Front And Rear Base Plate tooling, core side. These two parts were cast in zinc from a single mold. Notice the locations of the ejector pins, which are used to push the part off of the core after pressure die casting.
Front and Rear Base Plate tooling, cavity side. On the right, notice that rough machine marks are left as-is. They have no effect on the quality of the finished casting. Also note that runners and overflows are located on the core side of the tool, not the cavity side.

Tool Five – Pressure Die Casting

Front Enclosure Cavity and Core. The sprue is the cone-shaped protrusion , which is where the molten metal enters the tool. The sprue will also create a handle that is convenient for removing the part from the tool after injection.

How It Was Made – Pressure Die Casting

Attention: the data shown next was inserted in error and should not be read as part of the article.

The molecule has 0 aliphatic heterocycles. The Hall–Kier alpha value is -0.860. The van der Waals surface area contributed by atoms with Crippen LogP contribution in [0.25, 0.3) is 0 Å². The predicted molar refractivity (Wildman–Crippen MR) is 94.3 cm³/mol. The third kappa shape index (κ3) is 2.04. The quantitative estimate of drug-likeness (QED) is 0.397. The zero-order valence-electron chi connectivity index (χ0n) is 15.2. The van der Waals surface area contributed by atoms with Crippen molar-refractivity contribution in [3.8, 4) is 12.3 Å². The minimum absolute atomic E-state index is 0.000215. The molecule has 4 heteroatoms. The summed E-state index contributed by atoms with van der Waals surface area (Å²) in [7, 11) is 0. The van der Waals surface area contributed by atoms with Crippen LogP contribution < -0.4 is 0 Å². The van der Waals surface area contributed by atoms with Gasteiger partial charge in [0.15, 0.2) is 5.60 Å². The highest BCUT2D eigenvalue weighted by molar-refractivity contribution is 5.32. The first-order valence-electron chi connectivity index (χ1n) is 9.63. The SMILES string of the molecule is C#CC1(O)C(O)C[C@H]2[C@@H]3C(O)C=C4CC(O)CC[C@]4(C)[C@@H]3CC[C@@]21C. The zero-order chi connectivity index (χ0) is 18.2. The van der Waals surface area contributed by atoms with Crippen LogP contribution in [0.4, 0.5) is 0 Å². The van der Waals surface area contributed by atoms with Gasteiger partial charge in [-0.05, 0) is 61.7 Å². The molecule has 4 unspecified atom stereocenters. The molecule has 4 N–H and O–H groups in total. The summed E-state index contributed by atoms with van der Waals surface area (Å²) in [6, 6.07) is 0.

The Core Side of the front enclosure mold tool, mounted inside the pressure die casting machine.
Ejector Pins push the finished part off of the core. This is why draft angles are so important, since without them the part would stick too tightly to the core and could not be removed without damaging it.
A Releasing Agent such as mineral oil is sprayed onto the tool between cycles, to help the next part slide off more easily.
Excess Metal is pushed out of the overflows. We break off these tabs and recycle them. Here the operator is holding the part by the sprue.
Belt Sanding is used to sand down the rough edge of the die casting after we remove the excess metal.


Now it’s time to take all the individual components and see how they fit together to make a finished product.  The key to success is careful attention to detail every step of the way!

Are You Working On A Similar Project?

The Gate smart lock is now being environmentally tested and we look forward to seeing this product actively in use and providing a great solution for busy, connected people everywhere.  Have you got a great product you can’t wait to launch?  Upload your CAD file for a free quotation and let us help you get started changing the future!